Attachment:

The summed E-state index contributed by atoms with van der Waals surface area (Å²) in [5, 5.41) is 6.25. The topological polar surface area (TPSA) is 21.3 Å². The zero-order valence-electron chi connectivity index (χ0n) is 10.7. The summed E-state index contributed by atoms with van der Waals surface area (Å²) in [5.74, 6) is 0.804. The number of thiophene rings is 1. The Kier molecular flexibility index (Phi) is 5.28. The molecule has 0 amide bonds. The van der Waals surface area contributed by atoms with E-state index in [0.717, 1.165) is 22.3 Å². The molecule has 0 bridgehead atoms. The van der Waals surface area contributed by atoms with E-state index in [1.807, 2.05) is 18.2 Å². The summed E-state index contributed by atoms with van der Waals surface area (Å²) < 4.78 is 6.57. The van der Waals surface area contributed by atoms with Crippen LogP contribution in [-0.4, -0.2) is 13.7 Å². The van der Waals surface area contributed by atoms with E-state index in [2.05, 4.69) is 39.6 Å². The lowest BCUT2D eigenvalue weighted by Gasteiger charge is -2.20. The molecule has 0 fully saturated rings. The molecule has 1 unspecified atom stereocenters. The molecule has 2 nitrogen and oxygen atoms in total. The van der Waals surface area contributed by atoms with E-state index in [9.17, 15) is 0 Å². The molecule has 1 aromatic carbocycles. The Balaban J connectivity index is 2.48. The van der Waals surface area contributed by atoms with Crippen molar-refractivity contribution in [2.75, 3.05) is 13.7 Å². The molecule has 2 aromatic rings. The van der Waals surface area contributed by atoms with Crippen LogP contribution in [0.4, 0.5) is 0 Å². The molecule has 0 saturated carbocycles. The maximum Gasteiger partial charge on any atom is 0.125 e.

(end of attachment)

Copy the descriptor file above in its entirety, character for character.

The summed E-state index contributed by atoms with van der Waals surface area (Å²) in [5, 5.41) is 6.25. The topological polar surface area (TPSA) is 21.3 Å². The zero-order valence-electron chi connectivity index (χ0n) is 10.7. The summed E-state index contributed by atoms with van der Waals surface area (Å²) in [5.74, 6) is 0.804. The number of thiophene rings is 1. The Kier molecular flexibility index (Phi) is 5.28. The molecule has 0 amide bonds. The van der Waals surface area contributed by atoms with E-state index in [0.717, 1.165) is 22.3 Å². The molecule has 0 bridgehead atoms. The van der Waals surface area contributed by atoms with E-state index in [1.807, 2.05) is 18.2 Å². The summed E-state index contributed by atoms with van der Waals surface area (Å²) < 4.78 is 6.57. The van der Waals surface area contributed by atoms with Crippen LogP contribution in [-0.4, -0.2) is 13.7 Å². The van der Waals surface area contributed by atoms with E-state index in [2.05, 4.69) is 39.6 Å². The lowest BCUT2D eigenvalue weighted by Gasteiger charge is -2.20. The molecule has 0 fully saturated rings. The molecule has 1 unspecified atom stereocenters. The molecule has 2 nitrogen and oxygen atoms in total. The van der Waals surface area contributed by atoms with E-state index in [9.17, 15) is 0 Å². The molecule has 1 aromatic carbocycles. The Balaban J connectivity index is 2.48. The van der Waals surface area contributed by atoms with Crippen molar-refractivity contribution in [2.75, 3.05) is 13.7 Å². The molecule has 2 aromatic rings. The van der Waals surface area contributed by atoms with Crippen LogP contribution in [0.4, 0.5) is 0 Å². The molecule has 0 saturated carbocycles. The maximum Gasteiger partial charge on any atom is 0.125 e.